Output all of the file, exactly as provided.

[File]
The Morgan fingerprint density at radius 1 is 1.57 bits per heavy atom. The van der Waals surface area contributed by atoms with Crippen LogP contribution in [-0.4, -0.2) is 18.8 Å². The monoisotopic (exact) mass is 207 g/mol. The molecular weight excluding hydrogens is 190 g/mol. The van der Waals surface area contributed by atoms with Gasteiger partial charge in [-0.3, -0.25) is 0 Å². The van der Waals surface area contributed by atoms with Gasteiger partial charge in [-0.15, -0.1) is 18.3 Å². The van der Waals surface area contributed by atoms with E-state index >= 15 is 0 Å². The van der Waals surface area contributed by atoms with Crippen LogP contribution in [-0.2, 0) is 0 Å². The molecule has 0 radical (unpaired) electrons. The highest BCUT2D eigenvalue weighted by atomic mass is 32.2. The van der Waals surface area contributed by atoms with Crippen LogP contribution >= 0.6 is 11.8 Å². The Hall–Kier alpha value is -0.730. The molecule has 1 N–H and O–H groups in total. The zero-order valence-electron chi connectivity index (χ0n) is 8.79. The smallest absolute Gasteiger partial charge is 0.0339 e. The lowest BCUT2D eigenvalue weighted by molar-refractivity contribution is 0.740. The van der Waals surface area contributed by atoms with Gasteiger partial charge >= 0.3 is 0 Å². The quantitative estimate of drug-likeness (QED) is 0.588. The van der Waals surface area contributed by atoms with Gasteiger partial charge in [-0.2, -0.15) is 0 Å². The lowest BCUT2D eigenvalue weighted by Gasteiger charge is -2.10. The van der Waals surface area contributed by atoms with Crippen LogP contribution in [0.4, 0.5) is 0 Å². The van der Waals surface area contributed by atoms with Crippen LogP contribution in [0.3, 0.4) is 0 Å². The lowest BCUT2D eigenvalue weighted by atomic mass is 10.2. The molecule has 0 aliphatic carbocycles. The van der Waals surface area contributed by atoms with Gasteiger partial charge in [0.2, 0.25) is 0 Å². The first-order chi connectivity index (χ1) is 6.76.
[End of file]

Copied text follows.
The Morgan fingerprint density at radius 1 is 1.57 bits per heavy atom. The van der Waals surface area contributed by atoms with Crippen LogP contribution in [-0.4, -0.2) is 18.8 Å². The monoisotopic (exact) mass is 207 g/mol. The molecular weight excluding hydrogens is 190 g/mol. The van der Waals surface area contributed by atoms with Gasteiger partial charge in [-0.3, -0.25) is 0 Å². The van der Waals surface area contributed by atoms with Gasteiger partial charge in [-0.15, -0.1) is 18.3 Å². The van der Waals surface area contributed by atoms with E-state index >= 15 is 0 Å². The van der Waals surface area contributed by atoms with Crippen LogP contribution in [-0.2, 0) is 0 Å². The molecule has 0 radical (unpaired) electrons. The highest BCUT2D eigenvalue weighted by atomic mass is 32.2. The van der Waals surface area contributed by atoms with Crippen LogP contribution >= 0.6 is 11.8 Å². The Hall–Kier alpha value is -0.730. The molecule has 1 N–H and O–H groups in total. The zero-order valence-electron chi connectivity index (χ0n) is 8.79. The smallest absolute Gasteiger partial charge is 0.0339 e. The lowest BCUT2D eigenvalue weighted by molar-refractivity contribution is 0.740. The van der Waals surface area contributed by atoms with Gasteiger partial charge >= 0.3 is 0 Å². The quantitative estimate of drug-likeness (QED) is 0.588. The van der Waals surface area contributed by atoms with Gasteiger partial charge in [-0.2, -0.15) is 0 Å². The lowest BCUT2D eigenvalue weighted by Gasteiger charge is -2.10. The van der Waals surface area contributed by atoms with Crippen LogP contribution in [0.4, 0.5) is 0 Å². The van der Waals surface area contributed by atoms with Crippen LogP contribution in [0.3, 0.4) is 0 Å². The lowest BCUT2D eigenvalue weighted by atomic mass is 10.2. The molecule has 0 aliphatic carbocycles. The van der Waals surface area contributed by atoms with Gasteiger partial charge in [0.2, 0.25) is 0 Å². The first-order chi connectivity index (χ1) is 6.76.